“I’ve done more in my one year of being a cancer patient than I’d done the rest of my life,” Cross says. “It made me grow up, take risks I had never taken before.” For example, after living in the same house for 37 years, Cross had one built — in Arizona, no less, with much of the planning being done over the phone from her bed while she was recovering from chemotherapy. Cross and Jim Fitzsimmons, her partner of 14 years, invited her father to move with them, and they will be living near family who will also be moving to Arizona from the East Coast. And there’s the dog, Monty.

Cross is done drifting, her self description for her approach to life before cancer. “This was my wake-up call,” she says. Cross refuses to allow cancer to be a defining element in her life. “I have learned to live for today. Today I am cancer free. So I feel I have won this battle. It can be done. And, if I get it again tomorrow, I’ll just treat it as another episode. I live each day to its fullest so I often don’t even think about cancer (in relation to herself); it’s an abstract thing now.”

Cross faced the loss of her hair with the loving support of her family, especially her daughter. She decided to never wear a wig, but her baldness sometimes made “outsiders” uncomfortable. During filming for a commercial on the Embrace group, Cross whipped off her scarf and suggested that they discuss being bald. “The shocked director blurted, ‘Are you okay with that?’” Cross laughs. “I was, but he wasn’t!”

Although the word “chemotherapy” can make a sturdy soul shudder in fear, Cross says that she almost looked forward to chemo days because she was so pampered by the staff at Cancer Care Associates. Cross also credits David Chan, MD, oncology director, for her recovery. “I didn’t look at him as my doctor, I looked at him as my partner,” says Cross, describing him as a very caring physician.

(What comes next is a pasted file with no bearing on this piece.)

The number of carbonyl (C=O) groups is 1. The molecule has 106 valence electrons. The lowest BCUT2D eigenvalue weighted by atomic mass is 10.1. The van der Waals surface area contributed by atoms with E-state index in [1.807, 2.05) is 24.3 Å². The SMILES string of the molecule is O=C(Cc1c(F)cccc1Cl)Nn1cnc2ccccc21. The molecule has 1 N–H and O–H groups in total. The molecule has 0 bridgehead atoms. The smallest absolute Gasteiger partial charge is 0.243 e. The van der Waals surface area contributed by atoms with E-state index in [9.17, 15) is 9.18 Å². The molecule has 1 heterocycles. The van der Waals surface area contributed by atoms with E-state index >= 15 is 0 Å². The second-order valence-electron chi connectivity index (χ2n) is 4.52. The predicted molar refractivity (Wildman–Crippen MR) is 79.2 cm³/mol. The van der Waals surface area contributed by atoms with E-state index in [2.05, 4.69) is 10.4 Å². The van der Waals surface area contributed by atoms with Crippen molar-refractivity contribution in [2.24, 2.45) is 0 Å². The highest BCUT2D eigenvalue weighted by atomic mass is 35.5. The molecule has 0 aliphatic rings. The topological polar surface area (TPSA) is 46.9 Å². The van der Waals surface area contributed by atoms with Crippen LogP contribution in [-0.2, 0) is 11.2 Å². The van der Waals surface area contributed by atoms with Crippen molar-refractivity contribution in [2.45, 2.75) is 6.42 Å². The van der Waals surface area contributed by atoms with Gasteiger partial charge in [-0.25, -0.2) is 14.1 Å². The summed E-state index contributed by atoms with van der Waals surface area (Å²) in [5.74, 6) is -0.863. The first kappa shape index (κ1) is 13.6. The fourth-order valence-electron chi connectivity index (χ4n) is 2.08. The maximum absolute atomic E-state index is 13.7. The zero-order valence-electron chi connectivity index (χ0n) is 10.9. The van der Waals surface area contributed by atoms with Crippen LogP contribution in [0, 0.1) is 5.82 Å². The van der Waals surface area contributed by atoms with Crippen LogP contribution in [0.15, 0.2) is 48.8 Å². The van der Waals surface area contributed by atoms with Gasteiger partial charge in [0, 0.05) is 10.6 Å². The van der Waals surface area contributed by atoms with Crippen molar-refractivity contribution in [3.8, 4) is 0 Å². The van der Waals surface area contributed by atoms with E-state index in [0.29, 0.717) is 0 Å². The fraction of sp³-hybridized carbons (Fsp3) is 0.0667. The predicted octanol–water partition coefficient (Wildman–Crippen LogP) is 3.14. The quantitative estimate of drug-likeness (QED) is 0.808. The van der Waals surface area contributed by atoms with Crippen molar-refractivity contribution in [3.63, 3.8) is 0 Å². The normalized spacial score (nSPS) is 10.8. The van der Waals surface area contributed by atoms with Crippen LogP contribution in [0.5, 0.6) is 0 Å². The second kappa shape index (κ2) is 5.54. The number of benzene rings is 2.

Cross chose Padre Pio as her patron saint and began buying his cards, which contain relics, and giving them to others who needed encouragement and support. [Padre Pio, 1887-1968, bore the stigmata, or wounds from the cross, for 50 years before being healed the day of his death. He was canonized by Pope John Paul II in 2002.] Dr. Chan told Cross before her surgery that he suspected that he would find cancer in some of her lymph nodes. Cross was going to sneak her Padre Pio card into surgery with her but finally had to tell the staff about it. “They saw how much it meant to me,” says Cross, “and they allowed me to put it in a pocket in the gown.” That pocket happened to be over the area of the surgical site. Cross believes that a miracle eliminated any evidence of cancer from the suspect lymph nodes. “The operation was a cinch,” says Cross. “I truly believe he (Padre Pio) interceded for me.”

Cross had been most concerned about the radiation, but even that “turned out to be a breeze. I realized that I was most scared of it because it was the one aspect of my mother’s treatment that I didn’t go through with her. I never knew I could accompany her into the waiting room. When I was alone in that room after my first consultation, I sat there and began crying. I realized how lonely my mother must have felt. A patient who had just finished her treatment sat beside me, and I told her why I was crying. When that patient left, I felt my mother’s strong presence in the room with me. It was so calming.”

Cross and Fitzsimmons were engaged at Christmas last year and had talked about getting married after moving to Arizona. After her last radiation treatment in March, however, Cross said her daughter approached her on Jim’s behalf and said, “Jim wants us to go buy your wedding dress. You’re going to be married in three weeks!” Still somewhat in shock a month following the wedding, Cross says the weekend was a blast, although not everyone could contain their emotions during the actual ceremony. Her husband and father, the best man, were both crying, which made her weepy. Only her daughter managed to escape the tears, trying to keep the occasion under some control.